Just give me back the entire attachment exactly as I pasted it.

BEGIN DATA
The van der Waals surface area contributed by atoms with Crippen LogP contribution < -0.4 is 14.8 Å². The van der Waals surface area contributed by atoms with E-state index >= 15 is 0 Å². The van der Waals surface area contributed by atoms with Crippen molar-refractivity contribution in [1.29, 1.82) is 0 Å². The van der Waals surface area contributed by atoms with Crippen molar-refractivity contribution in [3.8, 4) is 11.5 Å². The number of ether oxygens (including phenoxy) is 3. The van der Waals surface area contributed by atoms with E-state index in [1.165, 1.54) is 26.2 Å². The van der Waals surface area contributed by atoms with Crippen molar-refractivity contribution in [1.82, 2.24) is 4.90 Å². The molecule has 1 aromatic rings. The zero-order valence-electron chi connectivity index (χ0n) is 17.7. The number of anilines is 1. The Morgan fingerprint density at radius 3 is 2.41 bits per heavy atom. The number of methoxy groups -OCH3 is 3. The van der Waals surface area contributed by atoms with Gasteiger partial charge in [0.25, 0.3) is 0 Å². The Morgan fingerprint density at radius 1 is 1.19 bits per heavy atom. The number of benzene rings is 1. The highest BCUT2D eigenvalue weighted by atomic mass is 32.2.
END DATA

The van der Waals surface area contributed by atoms with Crippen LogP contribution < -0.4 is 14.8 Å². The van der Waals surface area contributed by atoms with E-state index >= 15 is 0 Å². The van der Waals surface area contributed by atoms with Crippen molar-refractivity contribution in [1.29, 1.82) is 0 Å². The van der Waals surface area contributed by atoms with Crippen molar-refractivity contribution in [3.8, 4) is 11.5 Å². The number of ether oxygens (including phenoxy) is 3. The van der Waals surface area contributed by atoms with E-state index in [1.165, 1.54) is 26.2 Å². The van der Waals surface area contributed by atoms with Crippen molar-refractivity contribution in [1.82, 2.24) is 4.90 Å². The molecule has 1 aromatic rings. The zero-order valence-electron chi connectivity index (χ0n) is 17.7. The number of anilines is 1. The Morgan fingerprint density at radius 3 is 2.41 bits per heavy atom. The number of methoxy groups -OCH3 is 3. The van der Waals surface area contributed by atoms with Gasteiger partial charge in [0.25, 0.3) is 0 Å². The Morgan fingerprint density at radius 1 is 1.19 bits per heavy atom. The number of benzene rings is 1. The highest BCUT2D eigenvalue weighted by atomic mass is 32.2.